area, almost one-third. Of the coral-covered area, 50% was covered by Montastrea
annularis, which often has a large multi-lobed growth form a meter or more in
diameter. Diploria (four species) made up 23% of the coral area. Diploria
also often has large heads, but not quite as large as the largest Montastrea heads.
Porites (two species) covered 20% of the coral area. Porites are smaller
corals but are also good rock-binding corals. Other species of corals made up the
remaining 7% of the coral-covered area.
Earlier, Stanley (1966) reported on a similar study of the same Key Largo Limestone, but did not give as much detail on the coral. He did, however, give fossil information on the matrix portion of the rock. Stanley found that 31 % of the rock was composed of coral framework, with Montastrea annularis the principal frame builder, forming 17% of the rock. This was followed by Diploria at 10% and Porites astreoides at 4%. The sand-sized portion (calcarenite) of the interstitial matrix made up 41% of the rock, with the following fossil composition (percentages relative to all the rock): Halimeda 17%, mollusks 7%, coral fragments 4%, red algae 3%, forams 2%, and minor and unidentified 8%. Note that the coarser matrix (calcarenite) is essentially a fine fossil "hash." Calcilutite (lime mud) made up 28% of the rock. The mud itself may in part be composed of silt and clay-sized fossil debris. Thus the Key Largo Limestone is composed of a minimum of 72% fossil material.
In summary, it is clear that the binding-fossil content of the Pleistocene Key Largo Limestone is much greater and much more significant for binding than that of the Silurian and Devonian reefs of the Great Lakes region. The fossil content and the grain-size distribution of the matrix of these rocks are also in sharp contrast. Similar conclusions are found on page 447 in the well-known text on sedimentary rocks by Blatt, Middleton and Murray (1980), where they state:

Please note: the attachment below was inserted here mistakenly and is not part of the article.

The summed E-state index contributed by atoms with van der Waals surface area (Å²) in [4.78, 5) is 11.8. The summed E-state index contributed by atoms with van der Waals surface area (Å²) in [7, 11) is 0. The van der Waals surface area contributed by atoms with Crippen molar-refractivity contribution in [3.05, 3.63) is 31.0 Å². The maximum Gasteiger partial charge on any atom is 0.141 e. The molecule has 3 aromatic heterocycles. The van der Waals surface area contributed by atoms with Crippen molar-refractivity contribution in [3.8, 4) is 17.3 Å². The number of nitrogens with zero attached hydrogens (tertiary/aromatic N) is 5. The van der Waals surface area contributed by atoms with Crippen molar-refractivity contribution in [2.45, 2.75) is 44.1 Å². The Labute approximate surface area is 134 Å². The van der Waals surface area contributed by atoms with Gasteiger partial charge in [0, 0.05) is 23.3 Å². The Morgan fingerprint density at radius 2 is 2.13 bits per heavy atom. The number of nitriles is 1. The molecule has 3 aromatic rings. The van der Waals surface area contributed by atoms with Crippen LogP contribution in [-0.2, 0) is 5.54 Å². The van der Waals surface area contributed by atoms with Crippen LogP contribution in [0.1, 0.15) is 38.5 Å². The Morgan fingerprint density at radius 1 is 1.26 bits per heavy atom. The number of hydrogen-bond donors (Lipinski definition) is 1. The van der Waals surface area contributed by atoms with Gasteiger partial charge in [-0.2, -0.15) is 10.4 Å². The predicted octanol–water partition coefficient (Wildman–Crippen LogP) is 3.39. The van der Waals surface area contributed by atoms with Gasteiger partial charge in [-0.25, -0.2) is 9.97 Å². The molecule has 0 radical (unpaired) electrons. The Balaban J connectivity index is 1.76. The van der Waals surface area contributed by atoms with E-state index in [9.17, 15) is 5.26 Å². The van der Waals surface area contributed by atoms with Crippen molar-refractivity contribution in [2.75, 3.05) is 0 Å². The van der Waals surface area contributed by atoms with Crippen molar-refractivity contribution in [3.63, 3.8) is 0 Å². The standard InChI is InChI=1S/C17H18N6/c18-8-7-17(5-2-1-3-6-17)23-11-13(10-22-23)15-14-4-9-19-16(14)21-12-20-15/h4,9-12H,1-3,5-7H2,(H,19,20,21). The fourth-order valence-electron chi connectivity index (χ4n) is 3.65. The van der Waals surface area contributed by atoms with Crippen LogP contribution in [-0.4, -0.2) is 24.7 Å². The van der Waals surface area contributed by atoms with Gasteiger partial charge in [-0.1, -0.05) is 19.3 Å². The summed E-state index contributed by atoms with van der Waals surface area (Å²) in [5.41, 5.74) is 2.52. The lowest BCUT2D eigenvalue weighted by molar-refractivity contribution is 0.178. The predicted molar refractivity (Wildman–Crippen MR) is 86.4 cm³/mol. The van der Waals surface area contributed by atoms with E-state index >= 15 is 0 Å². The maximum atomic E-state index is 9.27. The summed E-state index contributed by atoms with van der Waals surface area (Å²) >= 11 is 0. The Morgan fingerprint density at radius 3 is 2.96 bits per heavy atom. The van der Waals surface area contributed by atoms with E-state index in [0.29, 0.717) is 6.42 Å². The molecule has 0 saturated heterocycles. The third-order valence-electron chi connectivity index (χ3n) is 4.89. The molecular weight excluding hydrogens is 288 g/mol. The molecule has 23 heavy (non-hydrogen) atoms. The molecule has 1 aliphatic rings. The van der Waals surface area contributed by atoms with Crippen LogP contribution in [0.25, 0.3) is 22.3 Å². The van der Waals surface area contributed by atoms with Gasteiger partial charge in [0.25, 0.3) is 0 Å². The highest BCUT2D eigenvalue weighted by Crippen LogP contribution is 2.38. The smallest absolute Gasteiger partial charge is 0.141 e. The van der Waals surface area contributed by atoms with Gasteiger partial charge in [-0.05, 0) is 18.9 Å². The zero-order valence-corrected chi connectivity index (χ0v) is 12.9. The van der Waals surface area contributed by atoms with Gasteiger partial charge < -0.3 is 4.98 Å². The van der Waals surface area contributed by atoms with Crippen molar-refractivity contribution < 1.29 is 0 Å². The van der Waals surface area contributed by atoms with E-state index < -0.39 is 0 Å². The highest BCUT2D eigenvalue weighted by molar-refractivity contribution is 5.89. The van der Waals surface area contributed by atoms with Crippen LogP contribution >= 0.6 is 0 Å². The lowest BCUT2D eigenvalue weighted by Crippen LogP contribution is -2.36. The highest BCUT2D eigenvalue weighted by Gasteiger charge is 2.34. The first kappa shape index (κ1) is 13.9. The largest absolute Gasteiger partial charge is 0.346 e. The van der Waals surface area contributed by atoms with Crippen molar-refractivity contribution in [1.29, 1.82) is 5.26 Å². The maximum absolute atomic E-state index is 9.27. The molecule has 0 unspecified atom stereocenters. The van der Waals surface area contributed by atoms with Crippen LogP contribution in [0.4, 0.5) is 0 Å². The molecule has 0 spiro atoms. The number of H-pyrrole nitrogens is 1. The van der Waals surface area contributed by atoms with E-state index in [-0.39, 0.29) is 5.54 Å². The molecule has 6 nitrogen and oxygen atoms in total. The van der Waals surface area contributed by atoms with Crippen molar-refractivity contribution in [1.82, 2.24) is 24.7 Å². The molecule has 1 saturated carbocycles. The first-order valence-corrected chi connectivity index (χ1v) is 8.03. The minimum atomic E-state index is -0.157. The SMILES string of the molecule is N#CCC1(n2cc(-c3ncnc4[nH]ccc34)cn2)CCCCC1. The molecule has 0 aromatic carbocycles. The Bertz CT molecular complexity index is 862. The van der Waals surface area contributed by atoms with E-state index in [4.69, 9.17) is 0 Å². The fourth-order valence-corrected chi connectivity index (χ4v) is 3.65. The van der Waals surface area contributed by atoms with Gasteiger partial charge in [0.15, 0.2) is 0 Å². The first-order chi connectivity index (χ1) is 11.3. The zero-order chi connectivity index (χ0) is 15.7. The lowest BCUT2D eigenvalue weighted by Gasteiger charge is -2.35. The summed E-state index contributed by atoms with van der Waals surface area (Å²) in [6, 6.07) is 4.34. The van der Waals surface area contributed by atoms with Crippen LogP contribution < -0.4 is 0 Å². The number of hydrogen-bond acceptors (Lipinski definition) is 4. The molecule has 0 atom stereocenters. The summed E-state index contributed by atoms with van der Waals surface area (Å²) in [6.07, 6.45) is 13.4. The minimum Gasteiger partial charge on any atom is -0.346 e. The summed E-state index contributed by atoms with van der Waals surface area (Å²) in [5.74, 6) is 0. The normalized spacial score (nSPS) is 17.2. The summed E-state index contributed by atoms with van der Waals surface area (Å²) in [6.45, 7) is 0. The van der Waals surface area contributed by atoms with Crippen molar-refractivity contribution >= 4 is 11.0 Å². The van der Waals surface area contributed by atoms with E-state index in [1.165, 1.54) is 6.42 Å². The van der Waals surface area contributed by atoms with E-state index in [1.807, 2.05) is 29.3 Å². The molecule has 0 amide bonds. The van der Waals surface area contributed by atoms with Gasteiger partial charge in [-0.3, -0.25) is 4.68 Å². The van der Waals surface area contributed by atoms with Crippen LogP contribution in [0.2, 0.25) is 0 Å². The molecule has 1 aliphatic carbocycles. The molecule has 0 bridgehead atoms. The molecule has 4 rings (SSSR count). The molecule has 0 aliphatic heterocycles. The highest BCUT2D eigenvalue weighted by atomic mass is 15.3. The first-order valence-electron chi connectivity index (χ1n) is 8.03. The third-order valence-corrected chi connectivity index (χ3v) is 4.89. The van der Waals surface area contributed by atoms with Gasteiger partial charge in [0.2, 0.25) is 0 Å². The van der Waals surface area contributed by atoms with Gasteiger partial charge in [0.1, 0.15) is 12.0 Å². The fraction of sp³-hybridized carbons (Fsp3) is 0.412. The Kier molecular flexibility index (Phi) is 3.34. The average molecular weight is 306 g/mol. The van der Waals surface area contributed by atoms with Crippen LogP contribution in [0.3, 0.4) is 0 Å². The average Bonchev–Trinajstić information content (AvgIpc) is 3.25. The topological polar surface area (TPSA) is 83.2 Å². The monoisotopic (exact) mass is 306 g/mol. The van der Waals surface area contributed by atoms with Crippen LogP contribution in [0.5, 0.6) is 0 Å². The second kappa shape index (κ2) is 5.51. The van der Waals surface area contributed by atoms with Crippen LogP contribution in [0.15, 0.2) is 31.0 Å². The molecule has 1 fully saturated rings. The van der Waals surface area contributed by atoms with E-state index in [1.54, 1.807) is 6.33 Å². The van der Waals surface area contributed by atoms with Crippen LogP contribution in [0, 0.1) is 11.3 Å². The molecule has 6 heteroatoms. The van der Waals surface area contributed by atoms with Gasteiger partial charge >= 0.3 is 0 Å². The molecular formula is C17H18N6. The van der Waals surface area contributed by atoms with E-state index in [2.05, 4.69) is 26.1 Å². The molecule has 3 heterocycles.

Closer inspection of many of these ancient carbonate 'reefs' reveals that they are composed largely of carbonate mud with the larger skeletal particles 'floating' within the mud matrix. Conclusive evidence for a rigid organic framework does not exist in most of the ancient carbonate mounds. In this sense, they are remarkably different from modern coral-algal reefs.
Similar conclusions may be reached concerning the world-famous Permian Capitan reef complex of southeastern New Mexico and western Texas in the Guadalupe Mountains. Hayes (1964) states:
The massive member of the Capitan Limestone is interpreted to be a reef deposit made up of the remains of marine organisms; however, upon cursory examination it seem to be only sparsely fossiliferous at most places.
Hayes (1964) goes on to state: "Small profusely fossiliferous patches of rock can be found,. however." This general lack of framebuilding fossils and the presence of small very fossiliferous patches is exactly the situation noted above for the Great Lakes "reefs." Dunham (1970) states that binding at the Capitan reef is wholly or largely inorganic (i.e., lime cement), and concludes that the Capitan reef is not an ecologic reef. This means that it is not a reef in the sense that modern reefs are.